Kevin McDonald settles into the role of UM Chief Diversity Officer
David Russell, interim chief-of-staff for the UM System: “He’s having a significant impact, I think, on the University of Missouri system, at all four of our campuses.”
Nov. 09, 2016
When Kevin McDonald began law school at Ohio State University, he thought he was studying to go into sports and entertainment law. However, after hearing criminal appeals as an appeals officer with the Ohio Department of Rehabilitation Corrections during a summer internship, he changed his path.
McDonald said after noticing the disproportionate number of people of color being incarcerated by the system, he realized his passion for civil rights advocacy.
Now, 20 years later, he sits in his third-floor office in Jesse Hall that overlooks Traditions Plaza. He wears a bow-tie and sleeve cufflets emblazoned with the UM System crest, serving at the UM System’s first chief diversity officer.
“He’s having a significant impact, I think, on the University of Missouri System, at all four of our campuses,” said David Russell, interim chief of staff for the UM System. “He seems to believe that diversity, inclusion and equity aren’t just issues that we can relegate to a classroom experience, devoid of context. He’s working really hard to include diversity and inclusion as a part of our curriculum, as a part of our total learning experience.”
McDonald, who also serves as the MU interim vice chancellor for inclusion, diversity and equity, started his position on March 1. He is the first person to serve in this role in his role at both the system and university levels.
After the historic events of last fall, Russell said interim UM System President Michael Middleton established the role of chief diversity officer to begin addressing diversity issues within the universities through tangible changes.
“The hiring of Kevin McDonald was absolutely the key to that whole approach,” he said.
A Background in Diversity
After getting his J.D. at Ohio State University, McDonald took a position with the U.S. Department of Justice investigating complaints under the Americans with Disabilities Act.
“To me, it was fulfilling,” he said. “Anything that connected me to these diverse populations, for some reason, I just felt a feeling of satiation. I wanted to see what I could do to build upon that.”
He then worked in dispute resolution in the private sector with Network Solutions, a domain name registration and web services company. McDonald said he did not consider working in higher education until his spouse saw a job opening in the Washington Times for a position at University of Maryland investigating instances of discrimination and harassment. He began working there in 1999.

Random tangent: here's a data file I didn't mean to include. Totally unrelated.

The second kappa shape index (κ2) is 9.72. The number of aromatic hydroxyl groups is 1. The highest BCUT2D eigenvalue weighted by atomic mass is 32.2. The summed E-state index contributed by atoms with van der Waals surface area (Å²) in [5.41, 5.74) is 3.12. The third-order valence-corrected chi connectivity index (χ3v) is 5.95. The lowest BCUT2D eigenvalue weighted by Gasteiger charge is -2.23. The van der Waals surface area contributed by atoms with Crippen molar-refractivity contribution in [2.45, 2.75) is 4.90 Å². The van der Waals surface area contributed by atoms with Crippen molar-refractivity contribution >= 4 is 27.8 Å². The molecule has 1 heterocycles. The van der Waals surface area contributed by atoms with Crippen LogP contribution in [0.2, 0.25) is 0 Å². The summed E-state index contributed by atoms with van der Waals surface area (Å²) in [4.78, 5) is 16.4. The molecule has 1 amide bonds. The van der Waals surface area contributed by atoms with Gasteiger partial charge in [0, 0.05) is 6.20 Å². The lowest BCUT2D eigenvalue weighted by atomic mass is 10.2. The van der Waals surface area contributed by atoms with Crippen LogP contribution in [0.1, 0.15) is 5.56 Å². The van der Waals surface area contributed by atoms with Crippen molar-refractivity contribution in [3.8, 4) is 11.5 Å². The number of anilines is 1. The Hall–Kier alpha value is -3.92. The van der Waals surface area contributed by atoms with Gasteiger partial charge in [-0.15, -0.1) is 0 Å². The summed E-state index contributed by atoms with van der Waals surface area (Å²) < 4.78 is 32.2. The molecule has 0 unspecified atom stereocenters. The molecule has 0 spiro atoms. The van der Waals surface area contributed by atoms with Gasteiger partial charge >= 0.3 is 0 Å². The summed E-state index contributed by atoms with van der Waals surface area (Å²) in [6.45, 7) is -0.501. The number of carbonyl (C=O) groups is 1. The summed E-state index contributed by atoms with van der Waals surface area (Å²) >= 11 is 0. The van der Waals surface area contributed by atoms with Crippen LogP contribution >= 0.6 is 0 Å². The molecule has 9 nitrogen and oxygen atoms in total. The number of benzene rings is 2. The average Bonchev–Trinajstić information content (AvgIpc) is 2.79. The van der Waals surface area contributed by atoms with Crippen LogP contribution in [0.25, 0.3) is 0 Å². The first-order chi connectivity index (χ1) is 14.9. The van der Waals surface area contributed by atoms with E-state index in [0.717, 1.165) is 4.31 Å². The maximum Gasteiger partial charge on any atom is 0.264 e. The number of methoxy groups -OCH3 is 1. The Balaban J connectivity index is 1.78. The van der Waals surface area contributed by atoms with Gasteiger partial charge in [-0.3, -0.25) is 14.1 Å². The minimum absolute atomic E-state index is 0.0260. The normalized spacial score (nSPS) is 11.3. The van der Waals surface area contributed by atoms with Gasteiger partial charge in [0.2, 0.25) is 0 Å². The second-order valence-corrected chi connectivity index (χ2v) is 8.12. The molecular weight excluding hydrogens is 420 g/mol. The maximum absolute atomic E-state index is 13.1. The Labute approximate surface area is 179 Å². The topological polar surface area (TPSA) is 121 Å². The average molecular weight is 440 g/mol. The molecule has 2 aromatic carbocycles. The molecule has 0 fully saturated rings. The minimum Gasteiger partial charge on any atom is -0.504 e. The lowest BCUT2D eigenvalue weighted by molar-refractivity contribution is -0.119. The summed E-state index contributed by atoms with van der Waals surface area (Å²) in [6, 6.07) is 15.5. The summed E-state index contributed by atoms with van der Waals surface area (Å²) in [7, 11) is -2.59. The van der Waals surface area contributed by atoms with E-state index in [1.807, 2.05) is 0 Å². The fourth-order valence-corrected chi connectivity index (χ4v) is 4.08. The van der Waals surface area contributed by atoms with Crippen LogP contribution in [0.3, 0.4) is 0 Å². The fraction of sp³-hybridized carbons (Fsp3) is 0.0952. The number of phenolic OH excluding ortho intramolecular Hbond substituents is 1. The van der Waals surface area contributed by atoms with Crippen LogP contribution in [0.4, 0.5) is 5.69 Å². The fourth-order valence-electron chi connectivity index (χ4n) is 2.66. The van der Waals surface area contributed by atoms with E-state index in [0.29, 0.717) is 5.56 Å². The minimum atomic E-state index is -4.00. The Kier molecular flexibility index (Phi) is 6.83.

“I love the constituency… I felt so alive while working with [students],” he said. “Or even just hearing the passion in faculty and staff members’ voices or the pride in alum or the energy in a community member's eyes who wanted a stronger partnership with the institution to create pipeline opportunity for young people. To me, that is what it was supposed to be about. It made me feel every day that I was waking up with the opportunity to make a difference.”
From 2001 to 2005, McDonald served as the associate director of Compliance and Conflict Resolution at Johns Hopkins University. He said that is when he began finding ways to implement diversity measures into institutions.
“I started thinking about not just reacting to and investigating complaints, but also figuring out how we can prevent them and start being proactive,” he said. “I think that led me more into more proactive diversity efforts. I started thinking for it as more conflict resolution and looking at that through a social justice lense.”
McDonald’s took his first diversity-specific job as vice president of equity and inclusion in 2005 at Virginia Tech. There, he dealt with racial controversy and implemented the Presidential Scholarship Initiative, a scholarship for in-state students from high schools with the highest free-and-reduced lunch rates in Virginia.
In 2010, he became the vice president and associate provost for diversity and inclusion at the Rochester Institute of Technology in New York.
Road to MU
After the UM Board of Curators announced the search process for a chief diversity officer last November, McDonald made his first campus visit in February.
At first, McDonald said he was unsure about coming to MU. He said the media coverage of last fall’s events made the state of campus support for diversity efforts unclear.
“It was hard, because I think the media controlled a lot of the narrative in regard to the system.” he said. “But when I came and I was able to meet with faculty, staff and students to feel a level of energy, a collaborative spirit, a will collectively to move forward. That is when I really felt like this was a place that I could come and partner with others to try and make a difference.”